|A Short History |
Essentially, the 3-click rule requires everything within a website to be accessible within three clicks of the homepage. Everyone, even your friend's nanna, reckons the 3-click rule is the best rule of thumb for designing great websites. During any meeting with business and user stakeholders, you are likely to hear them endorse the 3-click rule at least twice.
A long overdue obituary
The 3-click rule lived a long and infamous life. The rule’s birth date is tellingly unclear. However, it is almost certain the rule was born during the first website era of grey backgrounds, serif fonts and tables with default borders.
A valued member of society
The 3-click rule enjoyed immense popularity during the mid 1990s. Designers and smug people proffered the rule in hopes of sounding all smart like and in-the-know during first dates with their future spouses. Wide endorsement of the rule hit its peak in the late 90s – with the esteemed Jeffery Zeldman joining the chorus in his book titled “Taking Your Talent to the Web”.
The formative years
The rule was most pertinent when creating little websites for the local dog wash business which only had enough dollars for 10 web-pages (note, these were the days when web pages was still hyphenated).
Things started to go a bit wrong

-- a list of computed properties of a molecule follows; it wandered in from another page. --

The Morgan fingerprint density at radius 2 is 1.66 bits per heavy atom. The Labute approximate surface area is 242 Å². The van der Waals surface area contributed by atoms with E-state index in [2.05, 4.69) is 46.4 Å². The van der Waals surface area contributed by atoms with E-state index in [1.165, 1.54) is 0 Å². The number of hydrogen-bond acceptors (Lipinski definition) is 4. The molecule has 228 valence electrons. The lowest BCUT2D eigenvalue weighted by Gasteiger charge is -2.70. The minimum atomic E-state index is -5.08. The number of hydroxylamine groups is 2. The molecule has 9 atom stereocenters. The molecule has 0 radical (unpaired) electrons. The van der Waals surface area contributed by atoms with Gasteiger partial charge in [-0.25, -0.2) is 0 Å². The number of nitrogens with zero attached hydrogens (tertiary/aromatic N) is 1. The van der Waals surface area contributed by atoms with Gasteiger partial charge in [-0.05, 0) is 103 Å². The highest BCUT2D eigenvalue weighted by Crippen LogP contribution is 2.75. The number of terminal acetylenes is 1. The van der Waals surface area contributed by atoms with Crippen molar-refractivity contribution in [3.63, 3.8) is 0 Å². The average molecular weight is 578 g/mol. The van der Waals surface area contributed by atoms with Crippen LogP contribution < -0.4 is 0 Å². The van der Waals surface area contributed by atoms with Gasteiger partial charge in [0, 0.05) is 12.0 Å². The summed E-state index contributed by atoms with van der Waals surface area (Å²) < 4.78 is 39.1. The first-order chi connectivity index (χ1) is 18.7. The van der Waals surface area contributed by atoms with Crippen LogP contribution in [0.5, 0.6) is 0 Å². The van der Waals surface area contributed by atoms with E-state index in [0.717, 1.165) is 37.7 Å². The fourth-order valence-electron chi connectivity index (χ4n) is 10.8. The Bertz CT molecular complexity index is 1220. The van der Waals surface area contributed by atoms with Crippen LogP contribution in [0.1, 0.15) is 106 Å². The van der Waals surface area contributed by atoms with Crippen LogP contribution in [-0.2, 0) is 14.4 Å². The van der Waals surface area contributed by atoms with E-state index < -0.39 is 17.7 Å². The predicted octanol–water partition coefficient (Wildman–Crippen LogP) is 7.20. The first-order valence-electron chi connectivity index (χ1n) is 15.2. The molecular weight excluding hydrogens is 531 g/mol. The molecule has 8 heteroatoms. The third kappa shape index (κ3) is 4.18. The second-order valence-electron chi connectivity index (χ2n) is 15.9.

At this time no one seemed to mind that the 3-click rule had fundamental issues. The major problem was scalability. In really large websites the rule didn’t scale up much past 100 pages. If a website has several hundred or more pages, this meant a really top-heavy global nav structure, mind-bogglingly long lists of links on each page, and other crazy clutter-prone mechanisms to link all those pages together. Users had to scan stupid amounts of information at once, and got frustrated with it all damned quick!
Birth of a new era
But everything changed when Chi and Pirolli at Xerox birthed the theory of Information Scent. The theory of information scent superseded the three click rule. Information scent describes how people hunt through the available pathways when they’re looking for information on a website. Sites with really strong info scents are really good at leading users to the content they want to find. Sites with faint or weak information scents mean that users spend much longer evaluating the options they have and increases the chances that they will select the wrong option.
Creating a strong information scent involves giving users just enough context and information at each pathway decision point. This makes it easier for them to choose the best pathway to lead them to the information they want. As long as users are confident they’re heading in the right direction, then they’re not likely to abandon a site if it takes more than 3 clicks to get where they’re going.
R.I.P 3-click rule (and not a minute too soon).
Please share your memories of the 3-click rule or leave your notes of condolences as comments below...